If the statute is non-generic, we must determine whether it is divisible or indivisible. See Descamps, 133 S.Ct. at 2281–82. As we have already mentioned, Descamps tells us that a statute is divisible if it “sets out one or more elements of the offense in the alternative—for example, stating that burglary involves entry into a building or an automobile.” Id. at 2281. By contrast, a statute is indivisible if it contains “a single, indivisible set of elements.” Id. at 2282; see also id. at 2281 (defining an indivisible statute as one “not containing alternative elements”). An example of an indivisible statute would be one that criminalizes assault “with a weapon,” instead of criminalizing assault “with a gun, a knife, or an explosive.” See id. at 2290. If a statute is indivisible, a court may not apply the modified categorical approach, and that is the end of the inquiry; the prior conviction cannot qualify as an ACCA predicate regardless of what any Shepard documents may show. See id. at 2281–82.
Descamps indicates that sentencing courts should usually be able to determine whether a statute is divisible by simply reading its text and asking if its elements or means are “drafted in the alternative.” Id. at 2285 n. 2. Sentencing courts conducting divisibility analysis in this circuit are bound to follow any state court decisions that define or interpret the statute's substantive elements because state law is what the state supreme court says it is. See United States v. Rosales–Bruno, 676 F.3d 1017, 1021 (11th Cir.2012) (“[W]e are bound by [state] courts' determination and construction of the substantive elements of [a] state offense.”) (citing Johnson v. United States, 559 U.S. 133, 138, 130 S.Ct. 1265, 1269, 176 L.Ed.2d 1 (2010)); see also Johnson, 559 U.S. at 138, 130 S.Ct. at 1269 (“We are, [when deciding whether a prior conviction is a ‘violent felony’ under the ACCA], bound by the [state] Supreme Court's interpretation of state law, including its determination of the elements of [the statute of conviction].”); cf. Riley v. Kennedy, 553 U.S. 406, 425, 128 S.Ct. 1970, 1985, 170 L.Ed.2d 837 (2008) ( “[T]he prerogative of the Alabama Supreme Court to say what Alabama law is merits respect in federal forums․”); In re Cassell, 688 F.3d 1291, 1292 (11th Cir.2012) (“[T]he United States Supreme Court repeatedly has held that state courts are the ultimate expositors of state law.”) (quotation marks omitted); Loggins v. Thomas, 654 F.3d 1204, 1228 (11th Cir.2011) (“Alabama law is what the Alabama courts hold that it is.”); Blue Cross & Blue Shield of Alabama, Inc. v. Nielsen, 116 F.3d 1406, 1413 (11th Cir.1997) (“The final arbiter of state law is the state supreme court, which is another way of saying that Alabama law is what the Alabama Supreme Court says it is.”).5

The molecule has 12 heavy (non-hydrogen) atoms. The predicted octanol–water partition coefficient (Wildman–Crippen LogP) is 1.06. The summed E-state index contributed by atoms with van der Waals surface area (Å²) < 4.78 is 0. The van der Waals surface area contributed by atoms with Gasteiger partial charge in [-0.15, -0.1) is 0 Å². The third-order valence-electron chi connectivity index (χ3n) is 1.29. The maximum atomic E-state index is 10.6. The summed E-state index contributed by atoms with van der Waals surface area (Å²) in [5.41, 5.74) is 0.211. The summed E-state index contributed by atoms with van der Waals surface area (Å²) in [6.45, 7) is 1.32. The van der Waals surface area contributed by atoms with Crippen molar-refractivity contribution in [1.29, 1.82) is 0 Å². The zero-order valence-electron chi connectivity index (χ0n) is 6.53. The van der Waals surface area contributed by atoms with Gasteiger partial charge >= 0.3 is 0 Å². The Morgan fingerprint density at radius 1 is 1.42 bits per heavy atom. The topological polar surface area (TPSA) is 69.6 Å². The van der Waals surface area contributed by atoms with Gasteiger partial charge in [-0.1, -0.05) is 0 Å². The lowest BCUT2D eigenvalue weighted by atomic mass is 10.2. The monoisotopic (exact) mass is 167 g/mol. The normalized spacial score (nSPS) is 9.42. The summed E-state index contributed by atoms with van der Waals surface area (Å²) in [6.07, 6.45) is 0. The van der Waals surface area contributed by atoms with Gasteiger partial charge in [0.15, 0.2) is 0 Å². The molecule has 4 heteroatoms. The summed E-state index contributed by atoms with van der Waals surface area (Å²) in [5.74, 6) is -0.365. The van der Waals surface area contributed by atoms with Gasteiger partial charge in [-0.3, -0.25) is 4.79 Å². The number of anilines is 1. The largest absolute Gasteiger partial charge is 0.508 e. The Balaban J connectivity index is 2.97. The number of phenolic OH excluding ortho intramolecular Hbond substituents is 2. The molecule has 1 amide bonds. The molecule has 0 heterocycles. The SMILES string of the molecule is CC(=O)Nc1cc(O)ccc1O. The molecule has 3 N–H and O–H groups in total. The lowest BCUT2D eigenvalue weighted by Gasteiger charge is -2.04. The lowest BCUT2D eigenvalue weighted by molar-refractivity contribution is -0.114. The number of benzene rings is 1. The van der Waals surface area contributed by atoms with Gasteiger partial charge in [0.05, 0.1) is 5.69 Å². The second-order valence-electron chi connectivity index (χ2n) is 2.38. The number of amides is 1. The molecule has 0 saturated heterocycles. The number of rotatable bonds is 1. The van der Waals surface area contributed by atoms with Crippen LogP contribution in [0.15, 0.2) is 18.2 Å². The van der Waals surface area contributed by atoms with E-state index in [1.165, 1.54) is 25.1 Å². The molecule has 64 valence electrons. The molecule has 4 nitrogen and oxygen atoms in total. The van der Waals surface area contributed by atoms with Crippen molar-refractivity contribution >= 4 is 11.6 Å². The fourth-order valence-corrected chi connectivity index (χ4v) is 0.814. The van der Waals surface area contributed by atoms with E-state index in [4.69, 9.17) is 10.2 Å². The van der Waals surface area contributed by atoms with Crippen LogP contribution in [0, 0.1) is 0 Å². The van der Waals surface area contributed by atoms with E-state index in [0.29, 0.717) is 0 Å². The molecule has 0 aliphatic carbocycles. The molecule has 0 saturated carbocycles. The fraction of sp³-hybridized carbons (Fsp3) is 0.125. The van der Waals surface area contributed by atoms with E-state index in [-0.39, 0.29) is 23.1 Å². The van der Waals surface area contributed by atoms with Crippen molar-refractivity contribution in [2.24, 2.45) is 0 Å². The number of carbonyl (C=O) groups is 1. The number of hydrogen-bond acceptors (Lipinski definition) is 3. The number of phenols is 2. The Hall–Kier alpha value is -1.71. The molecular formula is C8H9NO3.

Of course, courts are not compelled to apply the modified categorical approach for every divisible statute because with some of them none of the alternatives may match the elements of the generic crime. If that is the case, even though the statute is divisible, the court can and should skip over any Shepard documents and simply declare that the prior conviction is not a predicate offense based on the statute itself. See Descamps, 133 S.Ct. at 2285 (implying that a court need not apply the modified categorical approach if none of the alternatives in the statute of conviction “matches the generic version” of the offense). One reason the Supreme Court adopted the categorical and modified categorical approaches was to conserve judicial resources. See id . at 2289. Courts are free to pursue the most efficient means of deciding a particular case.